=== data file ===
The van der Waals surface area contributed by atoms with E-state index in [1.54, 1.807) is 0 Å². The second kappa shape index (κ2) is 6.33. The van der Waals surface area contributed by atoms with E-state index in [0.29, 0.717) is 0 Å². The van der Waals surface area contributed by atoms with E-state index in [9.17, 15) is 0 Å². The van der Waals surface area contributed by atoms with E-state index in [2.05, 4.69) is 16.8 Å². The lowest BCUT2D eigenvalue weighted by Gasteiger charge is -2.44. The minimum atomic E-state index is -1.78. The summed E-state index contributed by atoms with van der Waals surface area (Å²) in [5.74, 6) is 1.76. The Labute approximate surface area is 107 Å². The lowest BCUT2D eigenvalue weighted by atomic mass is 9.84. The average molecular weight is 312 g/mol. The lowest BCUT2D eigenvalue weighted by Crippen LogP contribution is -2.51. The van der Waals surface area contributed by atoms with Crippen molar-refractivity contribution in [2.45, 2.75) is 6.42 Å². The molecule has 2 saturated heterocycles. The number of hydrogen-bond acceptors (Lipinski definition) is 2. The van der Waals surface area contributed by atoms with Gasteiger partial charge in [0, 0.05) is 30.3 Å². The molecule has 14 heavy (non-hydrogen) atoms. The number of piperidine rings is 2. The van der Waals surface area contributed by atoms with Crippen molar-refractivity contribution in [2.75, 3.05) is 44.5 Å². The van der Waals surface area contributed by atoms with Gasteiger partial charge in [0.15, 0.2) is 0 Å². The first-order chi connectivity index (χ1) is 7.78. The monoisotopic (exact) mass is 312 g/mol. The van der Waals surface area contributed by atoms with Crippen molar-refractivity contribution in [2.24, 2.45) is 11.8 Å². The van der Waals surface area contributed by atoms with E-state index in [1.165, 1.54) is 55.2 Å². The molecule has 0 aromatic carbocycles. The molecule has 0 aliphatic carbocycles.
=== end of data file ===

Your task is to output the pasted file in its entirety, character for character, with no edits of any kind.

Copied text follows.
The van der Waals surface area contributed by atoms with E-state index in [1.54, 1.807) is 0 Å². The second kappa shape index (κ2) is 6.33. The van der Waals surface area contributed by atoms with E-state index in [0.29, 0.717) is 0 Å². The van der Waals surface area contributed by atoms with E-state index in [9.17, 15) is 0 Å². The van der Waals surface area contributed by atoms with E-state index in [2.05, 4.69) is 16.8 Å². The lowest BCUT2D eigenvalue weighted by Gasteiger charge is -2.44. The minimum atomic E-state index is -1.78. The summed E-state index contributed by atoms with van der Waals surface area (Å²) in [5.74, 6) is 1.76. The Labute approximate surface area is 107 Å². The lowest BCUT2D eigenvalue weighted by atomic mass is 9.84. The average molecular weight is 312 g/mol. The lowest BCUT2D eigenvalue weighted by Crippen LogP contribution is -2.51. The van der Waals surface area contributed by atoms with Crippen molar-refractivity contribution in [2.45, 2.75) is 6.42 Å². The molecule has 2 saturated heterocycles. The number of hydrogen-bond acceptors (Lipinski definition) is 2. The van der Waals surface area contributed by atoms with Gasteiger partial charge in [0, 0.05) is 30.3 Å². The molecule has 14 heavy (non-hydrogen) atoms. The number of piperidine rings is 2. The van der Waals surface area contributed by atoms with Crippen molar-refractivity contribution in [2.75, 3.05) is 44.5 Å². The van der Waals surface area contributed by atoms with Gasteiger partial charge in [0.15, 0.2) is 0 Å². The first-order chi connectivity index (χ1) is 7.78. The monoisotopic (exact) mass is 312 g/mol. The van der Waals surface area contributed by atoms with Crippen molar-refractivity contribution in [2.24, 2.45) is 11.8 Å². The van der Waals surface area contributed by atoms with E-state index in [1.165, 1.54) is 55.2 Å². The molecule has 0 aromatic carbocycles. The molecule has 0 aliphatic carbocycles.